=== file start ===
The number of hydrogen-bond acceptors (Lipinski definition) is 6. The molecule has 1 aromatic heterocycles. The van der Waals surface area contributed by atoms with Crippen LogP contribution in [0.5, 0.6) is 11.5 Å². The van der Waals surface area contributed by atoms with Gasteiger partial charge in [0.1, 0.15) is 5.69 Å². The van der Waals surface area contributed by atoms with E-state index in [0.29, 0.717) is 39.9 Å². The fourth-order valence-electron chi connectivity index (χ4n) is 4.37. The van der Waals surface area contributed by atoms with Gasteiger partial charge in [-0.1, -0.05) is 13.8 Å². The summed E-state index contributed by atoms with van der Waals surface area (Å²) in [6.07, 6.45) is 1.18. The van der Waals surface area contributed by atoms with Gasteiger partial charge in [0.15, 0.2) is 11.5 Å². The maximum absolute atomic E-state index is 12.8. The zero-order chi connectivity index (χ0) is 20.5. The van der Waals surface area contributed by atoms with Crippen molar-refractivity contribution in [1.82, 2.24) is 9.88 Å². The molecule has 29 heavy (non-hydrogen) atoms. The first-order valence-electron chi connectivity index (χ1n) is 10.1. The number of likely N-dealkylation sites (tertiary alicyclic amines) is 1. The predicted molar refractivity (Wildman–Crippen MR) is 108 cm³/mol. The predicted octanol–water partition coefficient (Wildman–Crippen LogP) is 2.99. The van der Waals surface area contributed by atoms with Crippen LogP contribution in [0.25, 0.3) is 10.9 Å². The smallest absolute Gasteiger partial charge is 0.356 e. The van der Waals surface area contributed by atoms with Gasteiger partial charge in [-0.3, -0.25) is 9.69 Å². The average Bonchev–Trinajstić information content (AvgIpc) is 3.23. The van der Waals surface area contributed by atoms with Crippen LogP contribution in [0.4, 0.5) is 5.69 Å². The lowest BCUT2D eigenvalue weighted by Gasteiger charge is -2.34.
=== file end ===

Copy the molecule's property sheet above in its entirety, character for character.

The number of hydrogen-bond acceptors (Lipinski definition) is 6. The molecule has 1 aromatic heterocycles. The van der Waals surface area contributed by atoms with Crippen LogP contribution in [0.5, 0.6) is 11.5 Å². The van der Waals surface area contributed by atoms with Gasteiger partial charge in [0.1, 0.15) is 5.69 Å². The van der Waals surface area contributed by atoms with E-state index in [0.29, 0.717) is 39.9 Å². The fourth-order valence-electron chi connectivity index (χ4n) is 4.37. The van der Waals surface area contributed by atoms with Gasteiger partial charge in [-0.1, -0.05) is 13.8 Å². The summed E-state index contributed by atoms with van der Waals surface area (Å²) in [6.07, 6.45) is 1.18. The van der Waals surface area contributed by atoms with Gasteiger partial charge in [0.15, 0.2) is 11.5 Å². The maximum absolute atomic E-state index is 12.8. The zero-order chi connectivity index (χ0) is 20.5. The van der Waals surface area contributed by atoms with Crippen molar-refractivity contribution in [1.82, 2.24) is 9.88 Å². The molecule has 29 heavy (non-hydrogen) atoms. The first-order valence-electron chi connectivity index (χ1n) is 10.1. The number of likely N-dealkylation sites (tertiary alicyclic amines) is 1. The predicted molar refractivity (Wildman–Crippen MR) is 108 cm³/mol. The predicted octanol–water partition coefficient (Wildman–Crippen LogP) is 2.99. The van der Waals surface area contributed by atoms with Crippen LogP contribution in [0.25, 0.3) is 10.9 Å². The smallest absolute Gasteiger partial charge is 0.356 e. The van der Waals surface area contributed by atoms with Gasteiger partial charge in [-0.3, -0.25) is 9.69 Å². The average Bonchev–Trinajstić information content (AvgIpc) is 3.23. The van der Waals surface area contributed by atoms with Crippen LogP contribution in [0.4, 0.5) is 5.69 Å². The lowest BCUT2D eigenvalue weighted by Gasteiger charge is -2.34.